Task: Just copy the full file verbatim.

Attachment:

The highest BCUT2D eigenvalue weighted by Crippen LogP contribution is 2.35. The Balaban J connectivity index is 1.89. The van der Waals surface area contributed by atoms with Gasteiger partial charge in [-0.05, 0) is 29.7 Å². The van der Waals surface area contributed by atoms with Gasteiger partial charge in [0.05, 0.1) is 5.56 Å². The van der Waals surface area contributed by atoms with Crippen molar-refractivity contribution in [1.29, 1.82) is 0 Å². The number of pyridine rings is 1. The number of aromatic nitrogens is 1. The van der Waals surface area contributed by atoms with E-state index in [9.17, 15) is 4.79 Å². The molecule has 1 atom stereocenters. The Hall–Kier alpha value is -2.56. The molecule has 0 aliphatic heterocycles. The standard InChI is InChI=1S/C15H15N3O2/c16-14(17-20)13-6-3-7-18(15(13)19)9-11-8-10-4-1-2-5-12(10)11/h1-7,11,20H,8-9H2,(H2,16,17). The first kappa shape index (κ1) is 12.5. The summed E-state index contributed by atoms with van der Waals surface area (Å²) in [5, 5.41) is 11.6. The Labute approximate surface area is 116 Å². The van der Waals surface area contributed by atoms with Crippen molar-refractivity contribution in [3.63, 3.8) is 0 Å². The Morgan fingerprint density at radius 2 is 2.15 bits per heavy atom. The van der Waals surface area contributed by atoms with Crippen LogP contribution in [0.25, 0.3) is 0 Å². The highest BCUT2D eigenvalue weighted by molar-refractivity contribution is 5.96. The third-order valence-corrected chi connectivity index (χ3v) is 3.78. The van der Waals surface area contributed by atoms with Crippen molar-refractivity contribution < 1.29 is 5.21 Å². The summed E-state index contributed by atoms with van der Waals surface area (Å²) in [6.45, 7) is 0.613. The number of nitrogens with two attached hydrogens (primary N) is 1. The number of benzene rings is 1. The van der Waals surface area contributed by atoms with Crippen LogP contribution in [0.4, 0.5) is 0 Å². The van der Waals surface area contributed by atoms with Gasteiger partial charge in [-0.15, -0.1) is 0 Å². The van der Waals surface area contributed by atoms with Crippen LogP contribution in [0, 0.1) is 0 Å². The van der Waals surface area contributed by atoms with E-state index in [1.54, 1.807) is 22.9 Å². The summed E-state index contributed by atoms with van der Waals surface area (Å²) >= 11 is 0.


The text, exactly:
The highest BCUT2D eigenvalue weighted by Crippen LogP contribution is 2.35. The Balaban J connectivity index is 1.89. The van der Waals surface area contributed by atoms with Gasteiger partial charge in [-0.05, 0) is 29.7 Å². The van der Waals surface area contributed by atoms with Gasteiger partial charge in [0.05, 0.1) is 5.56 Å². The van der Waals surface area contributed by atoms with Crippen molar-refractivity contribution in [1.29, 1.82) is 0 Å². The number of pyridine rings is 1. The number of aromatic nitrogens is 1. The van der Waals surface area contributed by atoms with E-state index in [9.17, 15) is 4.79 Å². The molecule has 1 atom stereocenters. The Hall–Kier alpha value is -2.56. The molecule has 0 aliphatic heterocycles. The standard InChI is InChI=1S/C15H15N3O2/c16-14(17-20)13-6-3-7-18(15(13)19)9-11-8-10-4-1-2-5-12(10)11/h1-7,11,20H,8-9H2,(H2,16,17). The first kappa shape index (κ1) is 12.5. The summed E-state index contributed by atoms with van der Waals surface area (Å²) in [5, 5.41) is 11.6. The Labute approximate surface area is 116 Å². The van der Waals surface area contributed by atoms with Crippen molar-refractivity contribution in [3.63, 3.8) is 0 Å². The Morgan fingerprint density at radius 2 is 2.15 bits per heavy atom. The van der Waals surface area contributed by atoms with Crippen LogP contribution in [0.25, 0.3) is 0 Å². The highest BCUT2D eigenvalue weighted by molar-refractivity contribution is 5.96. The third-order valence-corrected chi connectivity index (χ3v) is 3.78. The van der Waals surface area contributed by atoms with Crippen molar-refractivity contribution < 1.29 is 5.21 Å². The summed E-state index contributed by atoms with van der Waals surface area (Å²) in [6.45, 7) is 0.613. The number of nitrogens with two attached hydrogens (primary N) is 1. The number of benzene rings is 1. The van der Waals surface area contributed by atoms with Crippen LogP contribution in [0.4, 0.5) is 0 Å². The van der Waals surface area contributed by atoms with Gasteiger partial charge in [-0.15, -0.1) is 0 Å². The van der Waals surface area contributed by atoms with Crippen LogP contribution in [0, 0.1) is 0 Å². The van der Waals surface area contributed by atoms with E-state index in [1.54, 1.807) is 22.9 Å². The summed E-state index contributed by atoms with van der Waals surface area (Å²) >= 11 is 0.